On March 9 -11, Surfrider Chapter members from DC, Virginia, Maryland, New Jersey, California, Texas, Oregon and elsewhere congregated in Washington DC for the Blue Vision Summit. The goals of the conference included strengthening the nationwide network of ocean activists and promoting passage of effective federal ocean legislation. On the third day of the Summit, conference participants met with their federal representatives to communicate the importance of national leadership on ocean issues, including passage of Oceans 21, reauthorization of the Coastal Zone Management Act, funding for the Federal BEACH Act, etc. Special kudos to the Capitol (DC) Surfrider Chapter which was an official sponsor of the Blue Vision Summit and hosted a terrific ‘Celebration of the Sea’ reception for conference attendees. In the coming months, stay tuned for more updates on federal legislation as the 111th Congress moves forward with addressing ocean issues under the new administration.

Tuesday, March 03, 2009


Palm Beach, FL –Administrative Law Judge Robert E. Meale ruled late yesterday that the Town of Palm Beach be denied a Joint Coastal Permit to nourish Reach 8. One year ago in March 2008, the Surfrider Foundation, Snook Foundation, and three individuals filed suit against the Florida Department of Environmental Protection for approving a Joint Coastal Permit for the Town of Palm Beach to dredge-and-fill Reach 8. The Town of Palm Beach intervened on behalf of the DEP, and the City of Lake Worth and Eastern Surfing Association intervened in opposition of the project. The trial lasted three weeks, ending in October of last year.

Reach 8 is one of eleven reaches of beach within the County of Palm Beach. The Town of Palm Beach nourished Reach 7 two years ago costing taxpayers tens of millions of dollars. Reach 7 caused substantial environmental harm to the local coastal resources and has already significantly eroded away.

The Town of Palm Beach was proposing more of the same in their attempt to dredge-and- fill Reach 8. Reach 8 extends 1.8 miles and includes beaches within the Town of Palm Beach and the City of Lake Worth. The Town of Palm Beach proposed dredging offshore and filling in 700,000 cubic yards of fill material on Reach 8 directly burying seven acres of nearshore hardbottom reef.

The City of Lake Worth maintains a public park within Reach 8 and opted out of the Joint Coastal Permit due to the projects’ potential to harm their environmental resources and local economy dependent on them.

“This is a tremendous win for Florida’s Beaches,” said Chapter Chair Greg Lyon. “To our knowledge, this is the first time that any court in the US has flatly rejected the permitting of an approved dredge-and-fill project due primarily to the potential negative environmental impacts.”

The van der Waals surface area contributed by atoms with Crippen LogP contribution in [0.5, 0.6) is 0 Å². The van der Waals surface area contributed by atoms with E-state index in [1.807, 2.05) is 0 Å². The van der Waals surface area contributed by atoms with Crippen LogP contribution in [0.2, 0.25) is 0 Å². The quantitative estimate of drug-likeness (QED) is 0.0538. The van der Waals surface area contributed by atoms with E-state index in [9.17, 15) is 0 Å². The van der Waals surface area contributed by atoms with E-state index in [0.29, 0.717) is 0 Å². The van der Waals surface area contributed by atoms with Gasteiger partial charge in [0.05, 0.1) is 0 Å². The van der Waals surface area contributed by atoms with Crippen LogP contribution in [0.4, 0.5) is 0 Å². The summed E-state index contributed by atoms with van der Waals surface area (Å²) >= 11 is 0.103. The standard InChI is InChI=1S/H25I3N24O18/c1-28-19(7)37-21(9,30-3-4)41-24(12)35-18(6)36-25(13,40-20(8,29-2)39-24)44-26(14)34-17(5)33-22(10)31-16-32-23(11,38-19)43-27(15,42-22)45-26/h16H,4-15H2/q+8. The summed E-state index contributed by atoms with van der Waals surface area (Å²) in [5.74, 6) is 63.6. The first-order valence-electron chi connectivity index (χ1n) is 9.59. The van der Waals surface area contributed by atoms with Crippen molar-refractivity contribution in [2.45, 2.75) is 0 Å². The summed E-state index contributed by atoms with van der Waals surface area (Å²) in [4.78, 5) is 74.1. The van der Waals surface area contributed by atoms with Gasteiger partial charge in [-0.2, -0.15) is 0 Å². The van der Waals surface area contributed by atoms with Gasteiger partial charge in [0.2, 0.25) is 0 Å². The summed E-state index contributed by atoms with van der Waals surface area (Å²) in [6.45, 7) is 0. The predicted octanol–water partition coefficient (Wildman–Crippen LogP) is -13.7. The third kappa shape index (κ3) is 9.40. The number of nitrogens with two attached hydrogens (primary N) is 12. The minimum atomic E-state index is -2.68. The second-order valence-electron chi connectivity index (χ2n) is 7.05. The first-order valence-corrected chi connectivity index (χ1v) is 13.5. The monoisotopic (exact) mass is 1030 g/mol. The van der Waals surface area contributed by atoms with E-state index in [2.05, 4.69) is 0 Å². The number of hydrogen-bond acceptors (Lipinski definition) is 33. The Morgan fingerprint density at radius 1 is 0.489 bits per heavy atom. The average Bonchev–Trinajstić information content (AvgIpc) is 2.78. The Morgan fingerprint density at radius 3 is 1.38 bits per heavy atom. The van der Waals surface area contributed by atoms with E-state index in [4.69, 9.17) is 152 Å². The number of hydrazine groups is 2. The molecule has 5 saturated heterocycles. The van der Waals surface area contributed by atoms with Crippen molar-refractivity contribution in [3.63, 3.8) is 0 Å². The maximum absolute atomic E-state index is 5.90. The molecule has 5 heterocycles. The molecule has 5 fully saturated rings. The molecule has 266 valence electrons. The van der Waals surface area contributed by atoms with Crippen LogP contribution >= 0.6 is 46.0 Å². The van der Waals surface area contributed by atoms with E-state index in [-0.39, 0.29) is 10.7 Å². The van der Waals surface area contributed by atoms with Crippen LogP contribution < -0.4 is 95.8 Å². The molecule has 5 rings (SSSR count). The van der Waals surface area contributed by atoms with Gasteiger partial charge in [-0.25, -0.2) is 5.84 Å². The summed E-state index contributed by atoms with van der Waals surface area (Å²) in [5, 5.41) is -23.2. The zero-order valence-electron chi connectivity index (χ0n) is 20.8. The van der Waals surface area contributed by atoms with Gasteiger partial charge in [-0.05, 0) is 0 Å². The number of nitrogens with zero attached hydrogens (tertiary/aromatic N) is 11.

The five petitioners proved the dredge-and-fill project would destroy the beach and coastal environment by directly burying reefs, killing marine life, including endangered seaturtles, and overall destabilizing fishing, diving, surfing and other valuable recreational uses of the area.
“The Judge clearly grasped the significance of the geological and biological coastal systems in this area and their rarity. His ruling focused extensively on the overwhelming data from numerous experts that supported the denial of this permit,” said attorney Jane West, whose firm Collins & West, P.A. represented the five petitioners.

Rob Young, Director of the Program for the Study of Developed Shorelines at Western Carolina University and an expert witness in the case expressed admiration for the judge’s ruling. "Judge Meale took a very hard look at the numerical computer model used to predict where the nourishment sand would go, and he strongly criticized its use," Young said. "This same model, GENESIS, is used all over the country for the design of beach nourishment projects. The Judge’s ruling is a serious indictment of that practice."

“We look forward to working with our experts and the Florida Department of Environmental Protection to re-examine its policies on beach management and realize these dredge and fill projects can be detrimental to the coastal environment they are alleged to be protecting,” said Ericka Davanzo, Surfrider's Regional Manager in Florida.

Judge Meale’s ruling is an order of recommendation to Secretary of the Florida Department of Environmental Protection, Michael Sole, who will now have 45 days to issue the final order.

Check out the Chapter Blogto see the case details!